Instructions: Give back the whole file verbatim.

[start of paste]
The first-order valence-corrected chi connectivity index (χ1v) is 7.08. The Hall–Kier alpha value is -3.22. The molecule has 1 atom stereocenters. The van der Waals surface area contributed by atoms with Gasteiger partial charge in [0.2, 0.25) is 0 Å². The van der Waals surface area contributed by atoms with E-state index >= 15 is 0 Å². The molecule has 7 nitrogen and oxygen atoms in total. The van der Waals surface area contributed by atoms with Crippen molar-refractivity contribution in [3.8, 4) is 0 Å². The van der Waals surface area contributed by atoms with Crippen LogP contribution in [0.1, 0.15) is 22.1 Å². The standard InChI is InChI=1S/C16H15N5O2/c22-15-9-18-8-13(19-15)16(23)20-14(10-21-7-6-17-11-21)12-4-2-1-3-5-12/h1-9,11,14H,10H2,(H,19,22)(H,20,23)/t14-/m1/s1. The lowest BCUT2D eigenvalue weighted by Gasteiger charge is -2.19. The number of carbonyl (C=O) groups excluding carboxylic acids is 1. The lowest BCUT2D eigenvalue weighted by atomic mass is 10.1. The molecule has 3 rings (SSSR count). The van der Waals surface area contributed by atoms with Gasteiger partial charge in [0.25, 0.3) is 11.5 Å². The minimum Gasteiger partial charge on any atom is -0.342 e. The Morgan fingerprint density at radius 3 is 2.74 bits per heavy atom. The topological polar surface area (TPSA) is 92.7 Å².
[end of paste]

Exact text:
The first-order valence-corrected chi connectivity index (χ1v) is 7.08. The Hall–Kier alpha value is -3.22. The molecule has 1 atom stereocenters. The van der Waals surface area contributed by atoms with Gasteiger partial charge in [0.2, 0.25) is 0 Å². The van der Waals surface area contributed by atoms with E-state index >= 15 is 0 Å². The molecule has 7 nitrogen and oxygen atoms in total. The van der Waals surface area contributed by atoms with Crippen molar-refractivity contribution in [3.8, 4) is 0 Å². The van der Waals surface area contributed by atoms with Crippen LogP contribution in [0.1, 0.15) is 22.1 Å². The standard InChI is InChI=1S/C16H15N5O2/c22-15-9-18-8-13(19-15)16(23)20-14(10-21-7-6-17-11-21)12-4-2-1-3-5-12/h1-9,11,14H,10H2,(H,19,22)(H,20,23)/t14-/m1/s1. The lowest BCUT2D eigenvalue weighted by Gasteiger charge is -2.19. The number of carbonyl (C=O) groups excluding carboxylic acids is 1. The lowest BCUT2D eigenvalue weighted by atomic mass is 10.1. The molecule has 3 rings (SSSR count). The van der Waals surface area contributed by atoms with Gasteiger partial charge in [0.25, 0.3) is 11.5 Å². The minimum Gasteiger partial charge on any atom is -0.342 e. The Morgan fingerprint density at radius 3 is 2.74 bits per heavy atom. The topological polar surface area (TPSA) is 92.7 Å².